GPP Talks with Roger Anis

Join us on Saturday, November 20 at 7pm for an artist talk and Q&A session with Roger Anis about his latest photography projects, Oh Mysterious Nile…Will You Be Immortal!, Shaabi Beaches, and Marseille Le Métissage. This event has limited seating, so RSVP to secure your spot! 


Project Descriptions


Oh Mysterious Nile…Will You Be Immortal!


"Ah, for your terrible secret and your strange wandering wave
oh Nile, Oh wizard of the unseen
Immortal River song"
–– Mohamed Abdel Wahab, artist, 1954
We recognize the immortality of the "Eternal River” in our consciousness, but today this eternity has become confused between security and absolute truth, in light of the environmental and political challenges that confront its path. 
I used to meet the Nile River at the closest point from my small city in southern Egypt, and when I left my city and moved to the capital, every time I came back to visit my family, visiting my beach was no less important than seeing them. My emotional attachment to the river is shared by almost most Egyptians. But standing on the land was no longer enough to answer my questions, so I embarked on a river cruise in which I sought a deeper and more comprehensive knowledge, transcending the poetics of sunrise and sunset. In my project, I try to look as objectively as possible towards our water’s future. I first began to go back a little bit on the historical and geographical level to establish a balanced vision regarding the reconfiguration of the river for itself more than once, to the political conflicts and the environmental changes that play a decisive role today in determining the future of the river: our future. What I have done is only the beginning of a greater journey, in a river rich with different layers of challenges, and endless details that are renewed every day, like the renewal of its many pages and colors.


Shaabi Beaches


⁠The Arabic word ‘Shaabi’ is a reference to social class, standards, popularity, behavior, culture, and traditional communities. While economic strain hits many in the country financially, Egyptians always manage to spend at least one day of summer on the beach. This layer of Egyptian society is explored through the portraiture of local layman and families who travel hours away from their cities and villages in buses or trains to have a leisurely visit to the beach. Ras El Bar, Gamasa, and Baltim on the Mediterranean coast make up the majority of public beaches that locals visit. Beach-going traditions, like having the music blasting, colorful swimwear, and food are present in both public and private beaches in different ways, each becoming signifiers for their respective social class. ⁠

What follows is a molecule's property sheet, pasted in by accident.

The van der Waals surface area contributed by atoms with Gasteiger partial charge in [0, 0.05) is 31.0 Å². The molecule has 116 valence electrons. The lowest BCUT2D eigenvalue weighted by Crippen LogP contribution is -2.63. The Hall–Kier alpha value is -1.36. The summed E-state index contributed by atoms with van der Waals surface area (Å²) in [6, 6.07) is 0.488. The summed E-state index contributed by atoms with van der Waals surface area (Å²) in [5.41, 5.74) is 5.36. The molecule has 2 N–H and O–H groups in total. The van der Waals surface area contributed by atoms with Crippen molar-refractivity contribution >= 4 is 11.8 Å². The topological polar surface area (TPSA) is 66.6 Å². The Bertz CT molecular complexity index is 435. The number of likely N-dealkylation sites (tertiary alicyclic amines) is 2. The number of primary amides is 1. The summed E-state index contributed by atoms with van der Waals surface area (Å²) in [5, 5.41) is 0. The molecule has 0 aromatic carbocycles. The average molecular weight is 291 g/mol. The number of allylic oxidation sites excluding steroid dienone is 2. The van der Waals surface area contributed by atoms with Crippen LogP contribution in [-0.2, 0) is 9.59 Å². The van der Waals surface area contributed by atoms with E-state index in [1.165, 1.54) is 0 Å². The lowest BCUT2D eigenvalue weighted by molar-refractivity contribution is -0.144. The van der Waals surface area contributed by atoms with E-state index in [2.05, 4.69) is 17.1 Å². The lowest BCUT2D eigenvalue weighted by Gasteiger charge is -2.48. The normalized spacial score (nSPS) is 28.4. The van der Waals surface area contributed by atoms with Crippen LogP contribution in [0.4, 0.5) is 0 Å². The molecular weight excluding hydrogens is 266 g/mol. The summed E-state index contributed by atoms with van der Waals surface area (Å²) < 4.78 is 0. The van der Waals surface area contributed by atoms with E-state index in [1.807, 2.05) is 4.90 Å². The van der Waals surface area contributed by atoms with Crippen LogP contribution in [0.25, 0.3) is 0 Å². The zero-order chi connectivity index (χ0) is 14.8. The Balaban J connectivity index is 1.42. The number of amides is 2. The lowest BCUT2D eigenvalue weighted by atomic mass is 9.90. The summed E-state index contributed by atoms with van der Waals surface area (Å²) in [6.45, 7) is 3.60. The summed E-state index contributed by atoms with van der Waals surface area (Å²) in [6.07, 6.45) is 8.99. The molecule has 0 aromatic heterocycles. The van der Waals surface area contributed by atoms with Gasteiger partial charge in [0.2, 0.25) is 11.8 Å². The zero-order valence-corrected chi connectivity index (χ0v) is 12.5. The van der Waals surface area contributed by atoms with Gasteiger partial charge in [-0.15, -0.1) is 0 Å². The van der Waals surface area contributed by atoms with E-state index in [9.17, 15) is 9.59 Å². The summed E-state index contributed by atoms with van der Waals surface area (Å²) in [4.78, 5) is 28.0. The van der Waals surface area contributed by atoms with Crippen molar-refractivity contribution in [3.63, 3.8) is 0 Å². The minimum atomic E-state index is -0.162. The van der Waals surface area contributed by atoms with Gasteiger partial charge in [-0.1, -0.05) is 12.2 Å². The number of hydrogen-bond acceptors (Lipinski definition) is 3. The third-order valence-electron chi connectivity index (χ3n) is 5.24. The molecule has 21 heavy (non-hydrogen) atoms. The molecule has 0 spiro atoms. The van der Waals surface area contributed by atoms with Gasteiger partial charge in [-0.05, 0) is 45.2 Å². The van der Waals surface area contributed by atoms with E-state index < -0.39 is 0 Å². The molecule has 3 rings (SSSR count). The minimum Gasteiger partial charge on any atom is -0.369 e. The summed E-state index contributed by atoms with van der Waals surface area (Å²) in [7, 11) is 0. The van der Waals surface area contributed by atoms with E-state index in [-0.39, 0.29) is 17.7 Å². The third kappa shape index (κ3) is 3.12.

Marseille Le Métissage


The word 'Shaabi' for me in Egypt and other places in the Arabic region describes one class, one layer of society, which was my understanding. But is it the same everywhere? Or is there something different? I wanted to hear people's stories, and see new geographies, and observe the colors of the water there. I spent two months moving between beaches in Marseille. I was amazed at how diverse it is there, with people of all classes, colors and creeds finding their leisurely free time on the same beachside. The water is very liberating, and I witnessed this in Marseille where people sat next to each other but still enjoyed their own individuality, like a little utopia. While generalizations like this might seem naive about the whole city, the harmonious relationship between the water, the beach, and its diverse visitors finding safety and space among one another told a compelling story. 

"I have been all of my life living by the Mediterranean, in Alexandria, Tunisia, Lebanon and visited most places by the Mediterranean but Marseille is my final destination... It's a place where you can find everybody together in one place. C'est les metissage," Myriam told me looking toward the sea from her terrace in Malmusque.



About the Artist


Roger Anis is an Egyptian photojournalist and documentary photographer. He received his bachelor in fine arts from Egypt and started his career as a photojournalist in 2010, where he worked with different newspapers and international news agencies. In 2014, Roger was named the winner for the first Reuters Microsoft mobile photo award and his work was exhibited in Egypt and internationally. He received a degree in photojournalism from the Danish School of Media & Journalism in Denmark in 2015. Roger works on photo stories to expose social issues to wider audiences. Currently Roger is learning about different visual mediums that he can combine with his photography and is expanding into filmmaking.